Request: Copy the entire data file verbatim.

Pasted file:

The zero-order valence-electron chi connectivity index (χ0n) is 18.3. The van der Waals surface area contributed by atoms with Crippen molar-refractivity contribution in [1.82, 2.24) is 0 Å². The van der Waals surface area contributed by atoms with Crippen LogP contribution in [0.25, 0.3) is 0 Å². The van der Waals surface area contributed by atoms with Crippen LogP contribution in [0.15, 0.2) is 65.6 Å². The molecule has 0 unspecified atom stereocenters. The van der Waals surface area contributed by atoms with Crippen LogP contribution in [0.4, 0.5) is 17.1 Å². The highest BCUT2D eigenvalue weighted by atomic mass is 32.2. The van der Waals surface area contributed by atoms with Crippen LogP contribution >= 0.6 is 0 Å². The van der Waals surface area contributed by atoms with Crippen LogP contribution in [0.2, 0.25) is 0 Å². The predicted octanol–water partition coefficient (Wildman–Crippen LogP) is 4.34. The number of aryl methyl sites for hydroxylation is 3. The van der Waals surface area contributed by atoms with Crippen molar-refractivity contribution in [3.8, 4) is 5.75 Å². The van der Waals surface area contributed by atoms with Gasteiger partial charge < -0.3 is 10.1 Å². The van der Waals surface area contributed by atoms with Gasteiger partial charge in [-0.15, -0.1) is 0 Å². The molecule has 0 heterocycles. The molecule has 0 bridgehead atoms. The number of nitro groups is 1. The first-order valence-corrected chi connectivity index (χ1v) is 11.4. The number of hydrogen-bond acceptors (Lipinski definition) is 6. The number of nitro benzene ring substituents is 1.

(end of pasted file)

The zero-order valence-electron chi connectivity index (χ0n) is 18.3. The van der Waals surface area contributed by atoms with Crippen molar-refractivity contribution in [1.82, 2.24) is 0 Å². The van der Waals surface area contributed by atoms with Crippen LogP contribution in [0.25, 0.3) is 0 Å². The van der Waals surface area contributed by atoms with Crippen LogP contribution in [0.15, 0.2) is 65.6 Å². The molecule has 0 unspecified atom stereocenters. The van der Waals surface area contributed by atoms with Crippen LogP contribution in [0.4, 0.5) is 17.1 Å². The highest BCUT2D eigenvalue weighted by atomic mass is 32.2. The van der Waals surface area contributed by atoms with Crippen LogP contribution >= 0.6 is 0 Å². The van der Waals surface area contributed by atoms with Crippen LogP contribution in [0.2, 0.25) is 0 Å². The predicted octanol–water partition coefficient (Wildman–Crippen LogP) is 4.34. The number of aryl methyl sites for hydroxylation is 3. The van der Waals surface area contributed by atoms with Crippen molar-refractivity contribution in [3.8, 4) is 5.75 Å². The van der Waals surface area contributed by atoms with Gasteiger partial charge < -0.3 is 10.1 Å². The van der Waals surface area contributed by atoms with Gasteiger partial charge in [-0.15, -0.1) is 0 Å². The molecule has 0 heterocycles. The molecule has 0 bridgehead atoms. The number of nitro groups is 1. The first-order valence-corrected chi connectivity index (χ1v) is 11.4. The number of hydrogen-bond acceptors (Lipinski definition) is 6. The number of nitro benzene ring substituents is 1.